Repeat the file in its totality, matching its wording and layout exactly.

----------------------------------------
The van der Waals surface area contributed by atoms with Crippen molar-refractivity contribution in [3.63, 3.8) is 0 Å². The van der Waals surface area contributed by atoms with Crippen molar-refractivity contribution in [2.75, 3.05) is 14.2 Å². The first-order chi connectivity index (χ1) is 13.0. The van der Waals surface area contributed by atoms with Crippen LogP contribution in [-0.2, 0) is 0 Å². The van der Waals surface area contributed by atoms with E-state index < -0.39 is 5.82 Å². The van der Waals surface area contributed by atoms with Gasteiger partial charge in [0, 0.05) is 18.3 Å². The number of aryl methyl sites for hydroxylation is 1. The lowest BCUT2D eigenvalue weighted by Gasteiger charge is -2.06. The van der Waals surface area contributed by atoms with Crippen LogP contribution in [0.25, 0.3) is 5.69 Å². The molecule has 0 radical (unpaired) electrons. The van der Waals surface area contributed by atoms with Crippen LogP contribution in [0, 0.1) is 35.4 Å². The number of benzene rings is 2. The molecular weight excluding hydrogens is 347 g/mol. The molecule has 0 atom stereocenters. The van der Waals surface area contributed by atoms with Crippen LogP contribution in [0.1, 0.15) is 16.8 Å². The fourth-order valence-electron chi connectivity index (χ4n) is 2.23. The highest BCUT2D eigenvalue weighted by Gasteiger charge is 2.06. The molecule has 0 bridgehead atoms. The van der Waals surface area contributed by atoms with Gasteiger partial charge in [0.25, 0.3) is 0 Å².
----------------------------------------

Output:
The van der Waals surface area contributed by atoms with Crippen molar-refractivity contribution in [3.63, 3.8) is 0 Å². The van der Waals surface area contributed by atoms with Crippen molar-refractivity contribution in [2.75, 3.05) is 14.2 Å². The first-order chi connectivity index (χ1) is 13.0. The van der Waals surface area contributed by atoms with Crippen LogP contribution in [-0.2, 0) is 0 Å². The van der Waals surface area contributed by atoms with E-state index < -0.39 is 5.82 Å². The van der Waals surface area contributed by atoms with Gasteiger partial charge in [0, 0.05) is 18.3 Å². The number of aryl methyl sites for hydroxylation is 1. The lowest BCUT2D eigenvalue weighted by Gasteiger charge is -2.06. The van der Waals surface area contributed by atoms with Crippen LogP contribution in [0.25, 0.3) is 5.69 Å². The molecule has 0 radical (unpaired) electrons. The van der Waals surface area contributed by atoms with Crippen LogP contribution in [0, 0.1) is 35.4 Å². The number of benzene rings is 2. The molecular weight excluding hydrogens is 347 g/mol. The molecule has 0 atom stereocenters. The van der Waals surface area contributed by atoms with Crippen LogP contribution in [0.1, 0.15) is 16.8 Å². The fourth-order valence-electron chi connectivity index (χ4n) is 2.23. The highest BCUT2D eigenvalue weighted by Gasteiger charge is 2.06. The molecule has 0 bridgehead atoms. The van der Waals surface area contributed by atoms with Gasteiger partial charge in [0.25, 0.3) is 0 Å².